Granted I’ve not read Eric’s book, but from my understanding of anatomy.
The shoulders are inherently unstable joints, in which stability comes from the muscles and soft tissues (ligaments) rather than the bony structure. This is different from the hip joint, which is a “mobile” joint (refer to Boyle’s joint-by-joint approach) but is much more stable due to the higher socket:ball ratio. So increased muscular activity increases stability at the shoulder joint at a higher rate than the hip joint.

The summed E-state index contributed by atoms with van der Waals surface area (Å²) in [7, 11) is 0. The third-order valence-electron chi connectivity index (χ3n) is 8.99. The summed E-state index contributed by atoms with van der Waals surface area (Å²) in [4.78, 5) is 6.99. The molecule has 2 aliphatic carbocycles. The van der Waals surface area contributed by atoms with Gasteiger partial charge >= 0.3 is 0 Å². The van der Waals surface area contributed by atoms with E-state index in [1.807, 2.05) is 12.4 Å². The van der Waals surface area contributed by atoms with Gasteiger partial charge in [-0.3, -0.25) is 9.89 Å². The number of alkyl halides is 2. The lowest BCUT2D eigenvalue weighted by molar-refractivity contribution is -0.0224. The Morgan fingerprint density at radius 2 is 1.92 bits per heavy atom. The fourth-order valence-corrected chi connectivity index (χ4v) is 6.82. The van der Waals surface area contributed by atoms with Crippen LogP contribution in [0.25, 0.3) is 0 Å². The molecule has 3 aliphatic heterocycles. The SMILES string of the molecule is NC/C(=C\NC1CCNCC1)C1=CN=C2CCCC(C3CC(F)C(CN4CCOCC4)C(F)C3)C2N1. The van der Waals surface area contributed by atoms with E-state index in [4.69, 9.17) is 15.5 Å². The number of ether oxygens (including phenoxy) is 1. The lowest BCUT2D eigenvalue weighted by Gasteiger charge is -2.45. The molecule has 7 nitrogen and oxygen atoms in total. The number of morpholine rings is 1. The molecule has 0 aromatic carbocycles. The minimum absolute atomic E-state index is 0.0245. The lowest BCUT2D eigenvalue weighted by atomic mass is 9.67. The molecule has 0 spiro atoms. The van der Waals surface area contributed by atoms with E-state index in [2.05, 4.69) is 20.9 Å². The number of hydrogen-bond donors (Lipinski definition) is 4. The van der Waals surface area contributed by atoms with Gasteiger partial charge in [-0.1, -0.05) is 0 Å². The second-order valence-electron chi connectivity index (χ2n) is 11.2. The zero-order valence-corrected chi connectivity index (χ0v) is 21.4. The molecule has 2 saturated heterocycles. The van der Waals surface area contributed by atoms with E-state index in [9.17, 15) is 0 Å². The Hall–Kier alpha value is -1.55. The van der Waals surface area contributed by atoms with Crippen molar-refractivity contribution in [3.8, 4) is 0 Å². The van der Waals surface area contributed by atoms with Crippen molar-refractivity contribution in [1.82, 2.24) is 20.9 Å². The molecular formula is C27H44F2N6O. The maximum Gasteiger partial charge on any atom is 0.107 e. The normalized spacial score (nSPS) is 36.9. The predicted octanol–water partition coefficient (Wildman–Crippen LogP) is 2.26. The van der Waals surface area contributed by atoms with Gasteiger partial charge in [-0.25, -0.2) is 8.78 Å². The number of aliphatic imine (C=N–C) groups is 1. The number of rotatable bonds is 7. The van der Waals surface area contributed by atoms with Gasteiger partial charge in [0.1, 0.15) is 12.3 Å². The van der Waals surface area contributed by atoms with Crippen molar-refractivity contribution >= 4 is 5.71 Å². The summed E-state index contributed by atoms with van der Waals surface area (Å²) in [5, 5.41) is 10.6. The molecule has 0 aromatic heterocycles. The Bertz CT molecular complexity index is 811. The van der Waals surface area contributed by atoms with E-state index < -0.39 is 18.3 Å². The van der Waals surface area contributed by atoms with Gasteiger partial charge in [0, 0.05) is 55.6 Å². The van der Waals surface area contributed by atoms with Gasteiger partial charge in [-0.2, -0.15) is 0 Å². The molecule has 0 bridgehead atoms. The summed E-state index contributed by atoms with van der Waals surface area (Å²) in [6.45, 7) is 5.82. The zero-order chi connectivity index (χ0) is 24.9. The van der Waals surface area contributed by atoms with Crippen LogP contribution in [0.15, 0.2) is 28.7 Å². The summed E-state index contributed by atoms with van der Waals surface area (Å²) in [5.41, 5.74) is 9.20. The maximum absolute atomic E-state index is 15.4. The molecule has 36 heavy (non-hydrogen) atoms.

When doing unstable work with the upper body the limiting factor of stability is usually the shoulders than the wrists (elbows and knees are stable joints). With lower body work, it’s actually the ankles that’s the limiting factor. Doing stability work for the upper body enhances shoulder performance which is what we want. Stability work for the lower body might overcome our ankle stability threshold to give a “stimulus” to the core/hip stability, which might lead to an ankle injury.
I’m not too sure of the first point, considering that I’m still new to lifting. I would think that the former is “safer”/easier to control. That’s probably as the latter uses more of the core to stabilize yourself first before you can move the load. With the former, the “unstability” is targeted more to the joint you want to work specifically, as you don’t have to stabilize yourself first.